Back to top

Factors Keeping the Coal Industry Alive

Read MoreHide Full Article

Energy analysts downplay coal as a fuel source and are quite skeptical about its prospects. But the Trump administration remains committed to the industry’s competitive position through the relaxation of emissions rules.

Apart from the relaxation of stringent environment legislation, coal demand also benefit from the higher price of natural gas and improvement of coal prices in the global market. An increase in steel production from Asian countries like China and Japan will pave the way for shipments of metallurgical coal.

Per a report from the World Coal Association, there are currently 861 billion tons of proven coal reserves worldwide, implying that there is enough coal to last nearly 112 years at the current rates of production. Compared with this, proven oil and gas reserves are predicted to last around 46 and 54 years, respectively, at the current production levels.

The current availability of coal even outpaces the combined proven reserves of oil and gas. So, the advantages of coal cannot be overlooked, and may be expected to brighten long-term prospects of investors.

Trump’s decision to walk out from the Paris Climate Agreement and repeal the Clean Power Plan should keep fossil fuel-based electricity generation afloat longer. Also, the recent Supreme Court ruling temporarily halted the implementation of the Clean Power Plan.

Let’s dig a little deeper into the factors driving this industry…

Coal’s Share in U.S. Power Generation: Despite usage of natural gas, coal is still among the major sources of fuel for electricity generation in the United States. Per the U.S. Energy Information Administration’s (“EIA”), release, coal’s share in electric generation was 30% in 2017 and is expected to average nearly 30% in 2018 as well.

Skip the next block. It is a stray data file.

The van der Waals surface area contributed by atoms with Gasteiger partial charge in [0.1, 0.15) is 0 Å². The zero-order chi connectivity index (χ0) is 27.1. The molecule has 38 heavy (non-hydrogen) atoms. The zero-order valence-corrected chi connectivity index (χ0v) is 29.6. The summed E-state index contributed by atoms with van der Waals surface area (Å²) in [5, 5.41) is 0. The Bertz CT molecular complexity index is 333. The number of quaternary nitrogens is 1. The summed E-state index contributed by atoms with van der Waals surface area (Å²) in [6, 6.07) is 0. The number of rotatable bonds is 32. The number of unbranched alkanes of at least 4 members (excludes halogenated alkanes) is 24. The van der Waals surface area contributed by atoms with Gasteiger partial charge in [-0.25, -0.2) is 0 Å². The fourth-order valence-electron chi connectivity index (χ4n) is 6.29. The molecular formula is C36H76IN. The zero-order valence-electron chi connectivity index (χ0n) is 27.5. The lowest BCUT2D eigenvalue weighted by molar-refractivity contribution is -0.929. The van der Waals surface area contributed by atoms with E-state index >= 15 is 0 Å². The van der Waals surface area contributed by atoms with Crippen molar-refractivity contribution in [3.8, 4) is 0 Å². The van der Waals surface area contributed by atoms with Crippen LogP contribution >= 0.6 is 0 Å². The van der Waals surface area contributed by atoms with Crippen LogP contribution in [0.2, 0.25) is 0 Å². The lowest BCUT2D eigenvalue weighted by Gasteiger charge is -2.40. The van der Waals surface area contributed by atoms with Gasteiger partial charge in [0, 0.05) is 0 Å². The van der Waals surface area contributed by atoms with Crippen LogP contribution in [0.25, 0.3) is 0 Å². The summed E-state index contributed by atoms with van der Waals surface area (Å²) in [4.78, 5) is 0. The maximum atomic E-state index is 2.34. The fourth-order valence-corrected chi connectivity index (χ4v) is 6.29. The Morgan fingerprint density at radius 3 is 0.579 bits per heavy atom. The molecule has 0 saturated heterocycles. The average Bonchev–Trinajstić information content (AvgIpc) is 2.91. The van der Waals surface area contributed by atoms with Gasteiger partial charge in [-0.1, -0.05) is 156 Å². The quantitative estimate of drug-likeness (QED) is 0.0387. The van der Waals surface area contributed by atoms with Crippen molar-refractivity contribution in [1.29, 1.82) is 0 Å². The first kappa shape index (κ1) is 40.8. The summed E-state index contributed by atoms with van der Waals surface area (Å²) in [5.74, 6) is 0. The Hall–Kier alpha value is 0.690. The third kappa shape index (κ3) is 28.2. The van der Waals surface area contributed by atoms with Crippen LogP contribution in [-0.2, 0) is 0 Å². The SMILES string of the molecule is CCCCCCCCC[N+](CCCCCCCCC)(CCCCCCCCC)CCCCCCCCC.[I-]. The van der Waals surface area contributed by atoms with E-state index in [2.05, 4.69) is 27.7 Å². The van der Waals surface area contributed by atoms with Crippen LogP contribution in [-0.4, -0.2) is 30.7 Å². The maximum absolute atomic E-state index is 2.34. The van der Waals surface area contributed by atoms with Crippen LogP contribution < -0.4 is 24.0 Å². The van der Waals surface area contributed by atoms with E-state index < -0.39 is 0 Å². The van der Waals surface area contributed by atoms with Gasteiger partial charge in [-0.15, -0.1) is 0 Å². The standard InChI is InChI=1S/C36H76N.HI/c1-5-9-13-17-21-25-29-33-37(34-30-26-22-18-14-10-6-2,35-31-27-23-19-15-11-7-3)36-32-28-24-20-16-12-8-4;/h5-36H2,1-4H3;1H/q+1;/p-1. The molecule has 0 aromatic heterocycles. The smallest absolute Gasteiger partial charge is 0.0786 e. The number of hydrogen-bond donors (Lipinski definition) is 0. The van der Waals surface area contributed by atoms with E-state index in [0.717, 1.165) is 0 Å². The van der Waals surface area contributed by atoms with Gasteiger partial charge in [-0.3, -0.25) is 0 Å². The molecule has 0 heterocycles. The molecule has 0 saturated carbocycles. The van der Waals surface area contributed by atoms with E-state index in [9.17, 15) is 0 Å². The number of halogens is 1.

Even with a decline of coal’s share in power generation from historical levels, it is quite heartening to notice that the U.S. electricity generation is increasingly shifting to refined coal. Per EIA, use of refined coal has increased from 17% of power sector coal consumption in 2016 to nearly 19% in 2017. We expect the rising awareness among the U.S. utility operators to lead to increased usage of refined coal in power production, which has less emissions compared with conventional coal.

In addition, the utility operators in the United States are installing mercury control equipment in the coal fired plants to meet the emission control standards, a big positive for the coal industry in the country.

EIA release showed the delivered coal price averaged $2.10 per million British thermal units (MMBtu) in 2017 and is expected to increase to $2.21/MMBtu in 2018.

Coal as Input for Steel Industry: Due to its heat-producing nature, hard coal (metallurgical or coking coal) forms a key ingredient in the production of steel. Nearly 70% of global steel production depends on coal. Since “met coal” is an essential ingredient for the production of steel, U.S. met-coal producers are likely to benefit from the increase in steel consumption.

Although the steel industry is expected to remain under pressure for some time, it is certainly expected to grow on the back of flourishing automotive and construction industries. A recent report by The World Steel Association showed that world crude steel production reached 1,691.2 million tons (Mt) in 2017, up 5.3% from 2016. Steel production in 2018 is expected to improve from 2017 levels. This definitely is a ray of hope for metallurgical coal producers and will boost prospects of metallurgical coal producers likeArch Coal Inc. (ARCH - Free Report) .

Demand Upsurge in Asian Countries: The increasing demand for coal in Asian economies like China and India has been a key price driver since the end of recession in 2009. We expect this trend to continue in the future, primarily owing to rising energy needs in India, China and Southeast Asian countries.